March 21

1953: The opening of the All England Sunshine Dancing Competition for 1953, at the Sanford Street Congregational Hall, Swindon, was a great day for five-year-old Sandra Tanner. She took part in seven events and won them all, dancing against girls much older than her.

1953: Sword dancing was one of the highlights at the annual Morris and folk dance festival, where more than 200 children took part. The Swindon and district school pupils performed at the Drove Road Secondary Modern School for Girls in Swindon. Mr Kenneth Clark and Miss E Di Jersey of England Folk Dance Society were the adjudicators. The event wound up with a square dance party.

1963: For their first production, members of the newly-formed Christ Church Swindon Dramatic Society were presenting The Gay Bachelor, a three act comedy, by Armitage Owen, at the church hall, Devizes Road. Deidre Matthews, a member of the Adastrians Amateur Dramatic Society was the producer.

1963: A social, arranged by Purton and Cricklade Young Farmers, was enjoyed by about 60, at the Red House, Purton. The chairman of the club, Mr Peter Cole, was MC, and dancing was to the music of the Peter Kaye Trio.

1973: Swindon-based four piece, Kay Guest from Park South and her Green Steam pop group, made their broadcast debut on Radio Bristol's pop show, called Bridge. The semi-professional group had been together for four years and won a six month tour of Germany thanks to an agent in Wootton Bassett.

1073: A walk out of the night shift and disruption of the day shift affected production at Swindon's Austin Morris body plant. It was understood that several hundred day and night shift workers were idle following the escalation of a dispute involving fork lift truck drivers. The drivers normally kept the press operators supplied with materials but it was claimed that when they ran out the press operators were sent home. When requests for their reinstatement were ignored the shop stewards initiated a call for a complete withdrawal of labour.


1556: Thomas Cranmer, first Protestant Archbishop of Canterbury, was condemned as a heretic under Catholic Queen Mary I and burned at the stake in Oxford.

1685: Composer Johann Sebastian Bach was born in Eisenach, Germany. He sired 20 children yet still found time to compose 300 cantatas, two oratorios, the St John and St Matthew Passions and Mass in B minor.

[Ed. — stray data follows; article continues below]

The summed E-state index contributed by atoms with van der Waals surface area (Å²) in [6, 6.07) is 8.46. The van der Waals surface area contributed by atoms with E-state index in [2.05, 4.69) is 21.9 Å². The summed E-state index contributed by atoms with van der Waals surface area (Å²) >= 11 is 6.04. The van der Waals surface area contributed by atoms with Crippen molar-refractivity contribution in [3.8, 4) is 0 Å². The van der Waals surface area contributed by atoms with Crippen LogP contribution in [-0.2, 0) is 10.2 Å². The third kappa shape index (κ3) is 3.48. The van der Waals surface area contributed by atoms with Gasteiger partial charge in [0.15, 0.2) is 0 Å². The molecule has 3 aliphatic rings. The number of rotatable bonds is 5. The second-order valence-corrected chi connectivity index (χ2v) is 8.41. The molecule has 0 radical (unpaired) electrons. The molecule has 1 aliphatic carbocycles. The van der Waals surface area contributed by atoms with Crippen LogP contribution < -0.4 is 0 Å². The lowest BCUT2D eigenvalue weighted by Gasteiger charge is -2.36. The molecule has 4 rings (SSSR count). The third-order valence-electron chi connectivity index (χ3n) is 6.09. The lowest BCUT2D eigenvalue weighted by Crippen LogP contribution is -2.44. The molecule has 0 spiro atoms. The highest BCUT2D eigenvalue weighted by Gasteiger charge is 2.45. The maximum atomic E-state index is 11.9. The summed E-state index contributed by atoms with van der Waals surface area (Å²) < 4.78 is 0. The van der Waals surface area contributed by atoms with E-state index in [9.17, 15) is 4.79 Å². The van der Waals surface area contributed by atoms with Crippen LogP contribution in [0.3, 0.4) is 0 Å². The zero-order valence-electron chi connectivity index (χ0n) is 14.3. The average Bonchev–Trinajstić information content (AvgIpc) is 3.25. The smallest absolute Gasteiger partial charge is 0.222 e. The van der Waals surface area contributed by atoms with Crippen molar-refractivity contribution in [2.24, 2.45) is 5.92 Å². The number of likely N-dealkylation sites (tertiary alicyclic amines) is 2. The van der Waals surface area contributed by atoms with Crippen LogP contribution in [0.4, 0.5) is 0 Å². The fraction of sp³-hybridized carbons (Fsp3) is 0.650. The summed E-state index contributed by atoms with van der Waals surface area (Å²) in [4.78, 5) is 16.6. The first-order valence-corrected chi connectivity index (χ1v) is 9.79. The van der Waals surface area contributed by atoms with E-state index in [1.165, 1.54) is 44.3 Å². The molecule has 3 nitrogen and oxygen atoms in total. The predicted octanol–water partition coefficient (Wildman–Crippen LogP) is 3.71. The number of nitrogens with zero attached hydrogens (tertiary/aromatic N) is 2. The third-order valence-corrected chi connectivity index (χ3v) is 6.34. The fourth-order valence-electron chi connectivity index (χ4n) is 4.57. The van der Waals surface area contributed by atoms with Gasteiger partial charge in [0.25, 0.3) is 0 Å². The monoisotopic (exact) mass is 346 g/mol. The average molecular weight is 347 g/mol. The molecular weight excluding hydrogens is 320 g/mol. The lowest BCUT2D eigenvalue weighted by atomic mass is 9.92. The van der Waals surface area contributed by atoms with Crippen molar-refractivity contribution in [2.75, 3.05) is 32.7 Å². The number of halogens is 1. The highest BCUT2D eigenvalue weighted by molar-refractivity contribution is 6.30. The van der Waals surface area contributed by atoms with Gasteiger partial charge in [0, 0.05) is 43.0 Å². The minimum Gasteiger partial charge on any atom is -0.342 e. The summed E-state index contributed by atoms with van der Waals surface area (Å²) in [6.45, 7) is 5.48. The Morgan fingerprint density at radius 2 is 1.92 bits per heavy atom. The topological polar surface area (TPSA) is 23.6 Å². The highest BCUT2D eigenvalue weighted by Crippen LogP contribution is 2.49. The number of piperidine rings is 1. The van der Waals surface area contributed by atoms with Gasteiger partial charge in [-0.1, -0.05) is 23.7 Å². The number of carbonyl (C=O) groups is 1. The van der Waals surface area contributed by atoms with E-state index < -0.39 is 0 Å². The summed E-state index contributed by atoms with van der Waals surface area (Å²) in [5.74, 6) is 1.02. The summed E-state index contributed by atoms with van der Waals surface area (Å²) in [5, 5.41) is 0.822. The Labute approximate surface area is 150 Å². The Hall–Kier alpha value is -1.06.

1861: Albert Chevalier, composer and singer of cockney songs, including My Old Dutch and Knocked 'Em In The Old Kent Road, was born in London.

1918: The last major German offensive of the First World War began on the Somme.

1933: The first Nazi concentration camp was completed in Germany. It served as a prototype and model for the others that followed including Auschwitz.

1960: The Sharpeville massacre took place in the Transvaal, South Africa, when police fired on a demonstration against Pass Laws, killing 69 people.

1963: Alcatraz, the notorious maximum security prison in San Francisco Bay, was closed.

1985: Riot police shot dead 17 black people at South Africa's Langa township on the 25th anniversary of the Sharpeville massacre.

1991: The poll tax was ditched as Environment Secretary Michael Heseltine unveiled a new property tax to replace it.

1993: The IRA claimed responsibility for two bomb attacks in Warrington which killed a four-year-old child.

1995: Police raided the Tokyo headquarters of the Aum Shinrikyo religious sect after Sarin nerve gas was released on five trains in the Tokyo underground system.

2018: The number of over-70s holding a driving licence had exceeded five million for the first time, figures showed.

BIRTHDAYS: Michael Heseltine, former deputy prime minister, 86; Gary Oldman, actor, 61; Matthew Broderick, actor, 57; Rosie O'Donnell, actress, 57; Ieuan Evans, former rugby player, 55; Matthew Maynard, former cricketer, 53; Adrian Chiles, television presenter, 52; Mark Williams, snooker player, 44; Ronaldinho, footballer, 39.